Summary of New Clock Movement Benefits
A new clock movement is typically less than half the cost of an overhaul. It will also be on its way to the customer instantly instead of months later. A new clock movement will last the longest of any other choice.
Hermle Clock Movement Aliases
Hermle produces clock movements but the use of aliases is quite prevalent. The movement could have a stamp with any name but really it will be made by Hermle. Some companies bought so many movements that they were able to get their name on the movement instead of Hermle. The following is only a partial list of names that could be on the clock movement.
The best Aliases in Disguise
Seth Thomas and Mason and Sullivan had not only their name, but also their own internal numbering system. Their stamp and number was on the movement instead of the Hermle number. Since it is not a Hermle number, the number would need to have a conversion to the real number. Correspondingly, this is done with the Mason and Sullivan chart, or the Seth Thomas conversion Chart. However the Seth Thomas chart is not very accurate, please see instructions on that page.
Best to replace the movement
It is best to replace the clock movement if either of these names are on the movement automatically. Of course, you do not have to think and decide if a repair is better, the answer is a simple no. These companies went out of business a long ago and the life of the unit is over. Ordinarily, the lifetime is 25 - 30 years before it needs an overhaul or replacement. In fact, if ST or Mason Sullivan is on the movement that would indicate the clock is about 40 years old or more.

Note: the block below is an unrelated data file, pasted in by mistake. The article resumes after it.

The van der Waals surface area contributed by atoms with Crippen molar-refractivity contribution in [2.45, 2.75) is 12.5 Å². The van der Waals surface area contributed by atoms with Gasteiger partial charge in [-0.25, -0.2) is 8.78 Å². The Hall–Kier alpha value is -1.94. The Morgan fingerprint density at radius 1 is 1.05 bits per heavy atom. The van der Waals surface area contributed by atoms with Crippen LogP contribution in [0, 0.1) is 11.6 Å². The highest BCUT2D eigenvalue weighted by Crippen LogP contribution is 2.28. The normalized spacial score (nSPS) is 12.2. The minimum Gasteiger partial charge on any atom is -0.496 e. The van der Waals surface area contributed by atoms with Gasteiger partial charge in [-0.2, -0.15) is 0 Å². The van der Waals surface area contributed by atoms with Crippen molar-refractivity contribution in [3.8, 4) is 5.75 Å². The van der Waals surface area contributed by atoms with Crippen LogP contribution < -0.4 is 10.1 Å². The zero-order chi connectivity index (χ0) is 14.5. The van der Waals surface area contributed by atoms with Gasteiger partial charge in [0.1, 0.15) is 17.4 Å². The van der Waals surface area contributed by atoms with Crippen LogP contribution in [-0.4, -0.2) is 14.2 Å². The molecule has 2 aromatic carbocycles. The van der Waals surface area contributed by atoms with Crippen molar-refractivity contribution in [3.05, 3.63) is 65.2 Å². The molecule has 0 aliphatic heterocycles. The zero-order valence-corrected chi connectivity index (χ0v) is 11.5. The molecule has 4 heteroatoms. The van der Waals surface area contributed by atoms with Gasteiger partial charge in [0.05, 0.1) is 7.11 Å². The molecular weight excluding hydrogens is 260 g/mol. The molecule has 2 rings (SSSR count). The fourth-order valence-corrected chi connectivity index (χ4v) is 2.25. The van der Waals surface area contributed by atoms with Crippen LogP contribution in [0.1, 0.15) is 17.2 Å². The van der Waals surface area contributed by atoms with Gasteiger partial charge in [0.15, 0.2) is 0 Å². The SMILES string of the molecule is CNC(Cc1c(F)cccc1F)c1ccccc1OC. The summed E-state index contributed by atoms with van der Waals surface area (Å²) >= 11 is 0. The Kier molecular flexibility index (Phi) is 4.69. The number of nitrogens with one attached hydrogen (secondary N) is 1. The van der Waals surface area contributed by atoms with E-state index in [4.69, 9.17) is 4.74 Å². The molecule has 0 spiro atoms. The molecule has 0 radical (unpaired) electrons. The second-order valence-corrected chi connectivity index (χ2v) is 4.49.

The other Hermle Clock Movement Aliases are easy
All in all, Hermle Clock Movement Aliases on other clocks use only their name, and not their own internal numbering system on the Hermle movements. So basically if the clock is of post war German origin you can just look at the number and forget the name. Additionally, the numbers will indicate what movement it is. If it is a Hermle movement there are 3 or 4 digits then a hyphen, and then 3 more digits. For example, 1161-853 or 340-020 or 351-060. If the numbers look like this it is made by Hermle.
Other Names Used
- S. Larose
- Mason & Sullivan
- Tally Industries
- Seth Thomas
- Howard Miller
Hermle Number Examples
Below are some typical examples of the Hermle clock movement numbering system. If the clock numbers are similar to this, it is made by Hermle.
- 451-050 94cm
- 451-030 66cm
- 341-020 45cm
- 1151-050 114cm
- 451-053 94cm
- 1161-853 114cm
- 141-070 45cm
- 351-050 55cm
- 1161-850 94cm
- 241-070 94cm
132-071 Ships Bell Clock Movement
To replace the 132-071 Ships Bell Clock Movement is by the movement numbers alone. All you need are the numbers off of the back plate of the old one, to order the new one. If the numbers match then the movement matches.